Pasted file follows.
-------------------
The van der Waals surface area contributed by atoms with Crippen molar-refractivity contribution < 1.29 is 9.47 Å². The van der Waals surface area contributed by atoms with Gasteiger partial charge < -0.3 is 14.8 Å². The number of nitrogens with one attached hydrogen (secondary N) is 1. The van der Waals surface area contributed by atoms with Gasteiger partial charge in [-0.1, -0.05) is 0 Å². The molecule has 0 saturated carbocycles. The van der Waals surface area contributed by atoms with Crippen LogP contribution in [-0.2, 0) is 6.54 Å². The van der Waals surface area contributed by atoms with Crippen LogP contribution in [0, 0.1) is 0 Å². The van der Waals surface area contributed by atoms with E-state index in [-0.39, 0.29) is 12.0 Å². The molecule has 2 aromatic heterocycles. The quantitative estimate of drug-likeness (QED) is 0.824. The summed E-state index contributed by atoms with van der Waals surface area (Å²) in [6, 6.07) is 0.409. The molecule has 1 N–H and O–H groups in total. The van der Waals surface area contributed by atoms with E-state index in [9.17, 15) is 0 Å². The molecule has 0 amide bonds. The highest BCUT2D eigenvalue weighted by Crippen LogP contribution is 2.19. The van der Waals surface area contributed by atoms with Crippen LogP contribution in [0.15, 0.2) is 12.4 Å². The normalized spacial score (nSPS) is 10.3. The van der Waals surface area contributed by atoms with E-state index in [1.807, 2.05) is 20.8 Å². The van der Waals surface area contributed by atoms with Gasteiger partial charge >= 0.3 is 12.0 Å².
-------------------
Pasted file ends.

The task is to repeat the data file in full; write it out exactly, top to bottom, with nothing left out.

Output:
The van der Waals surface area contributed by atoms with Crippen molar-refractivity contribution < 1.29 is 9.47 Å². The van der Waals surface area contributed by atoms with Gasteiger partial charge < -0.3 is 14.8 Å². The number of nitrogens with one attached hydrogen (secondary N) is 1. The van der Waals surface area contributed by atoms with Gasteiger partial charge in [-0.1, -0.05) is 0 Å². The molecule has 0 saturated carbocycles. The van der Waals surface area contributed by atoms with Crippen LogP contribution in [-0.2, 0) is 6.54 Å². The van der Waals surface area contributed by atoms with Crippen LogP contribution in [0, 0.1) is 0 Å². The van der Waals surface area contributed by atoms with E-state index in [-0.39, 0.29) is 12.0 Å². The molecule has 2 aromatic heterocycles. The quantitative estimate of drug-likeness (QED) is 0.824. The summed E-state index contributed by atoms with van der Waals surface area (Å²) in [6, 6.07) is 0.409. The molecule has 1 N–H and O–H groups in total. The van der Waals surface area contributed by atoms with E-state index in [9.17, 15) is 0 Å². The molecule has 0 amide bonds. The highest BCUT2D eigenvalue weighted by Crippen LogP contribution is 2.19. The van der Waals surface area contributed by atoms with Crippen LogP contribution in [0.15, 0.2) is 12.4 Å². The normalized spacial score (nSPS) is 10.3. The van der Waals surface area contributed by atoms with E-state index in [1.807, 2.05) is 20.8 Å². The van der Waals surface area contributed by atoms with Gasteiger partial charge >= 0.3 is 12.0 Å².